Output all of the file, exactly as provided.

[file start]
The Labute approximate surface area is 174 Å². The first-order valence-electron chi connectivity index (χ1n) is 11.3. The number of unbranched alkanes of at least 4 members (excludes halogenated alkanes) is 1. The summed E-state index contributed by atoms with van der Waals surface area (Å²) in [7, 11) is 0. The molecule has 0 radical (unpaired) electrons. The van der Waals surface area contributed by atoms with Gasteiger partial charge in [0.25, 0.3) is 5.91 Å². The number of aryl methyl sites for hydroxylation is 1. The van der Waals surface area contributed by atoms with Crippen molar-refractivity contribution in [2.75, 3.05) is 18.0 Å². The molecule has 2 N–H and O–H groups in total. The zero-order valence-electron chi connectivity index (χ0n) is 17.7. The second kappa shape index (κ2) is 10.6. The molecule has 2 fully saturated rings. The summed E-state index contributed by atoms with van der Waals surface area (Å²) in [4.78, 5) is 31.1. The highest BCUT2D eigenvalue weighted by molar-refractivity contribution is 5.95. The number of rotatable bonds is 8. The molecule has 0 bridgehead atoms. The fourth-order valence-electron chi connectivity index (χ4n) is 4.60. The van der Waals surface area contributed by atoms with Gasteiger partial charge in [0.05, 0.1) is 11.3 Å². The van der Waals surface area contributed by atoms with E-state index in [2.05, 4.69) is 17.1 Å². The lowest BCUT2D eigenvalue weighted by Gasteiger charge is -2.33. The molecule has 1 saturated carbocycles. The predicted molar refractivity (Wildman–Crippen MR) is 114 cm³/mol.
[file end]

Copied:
The Labute approximate surface area is 174 Å². The first-order valence-electron chi connectivity index (χ1n) is 11.3. The number of unbranched alkanes of at least 4 members (excludes halogenated alkanes) is 1. The summed E-state index contributed by atoms with van der Waals surface area (Å²) in [7, 11) is 0. The molecule has 0 radical (unpaired) electrons. The van der Waals surface area contributed by atoms with Gasteiger partial charge in [0.25, 0.3) is 5.91 Å². The number of aryl methyl sites for hydroxylation is 1. The van der Waals surface area contributed by atoms with Crippen molar-refractivity contribution in [2.75, 3.05) is 18.0 Å². The molecule has 2 N–H and O–H groups in total. The zero-order valence-electron chi connectivity index (χ0n) is 17.7. The second kappa shape index (κ2) is 10.6. The molecule has 2 fully saturated rings. The summed E-state index contributed by atoms with van der Waals surface area (Å²) in [4.78, 5) is 31.1. The highest BCUT2D eigenvalue weighted by molar-refractivity contribution is 5.95. The number of rotatable bonds is 8. The molecule has 0 bridgehead atoms. The fourth-order valence-electron chi connectivity index (χ4n) is 4.60. The van der Waals surface area contributed by atoms with Gasteiger partial charge in [0.05, 0.1) is 11.3 Å². The van der Waals surface area contributed by atoms with E-state index in [2.05, 4.69) is 17.1 Å². The lowest BCUT2D eigenvalue weighted by Gasteiger charge is -2.33. The molecule has 1 saturated carbocycles. The predicted molar refractivity (Wildman–Crippen MR) is 114 cm³/mol.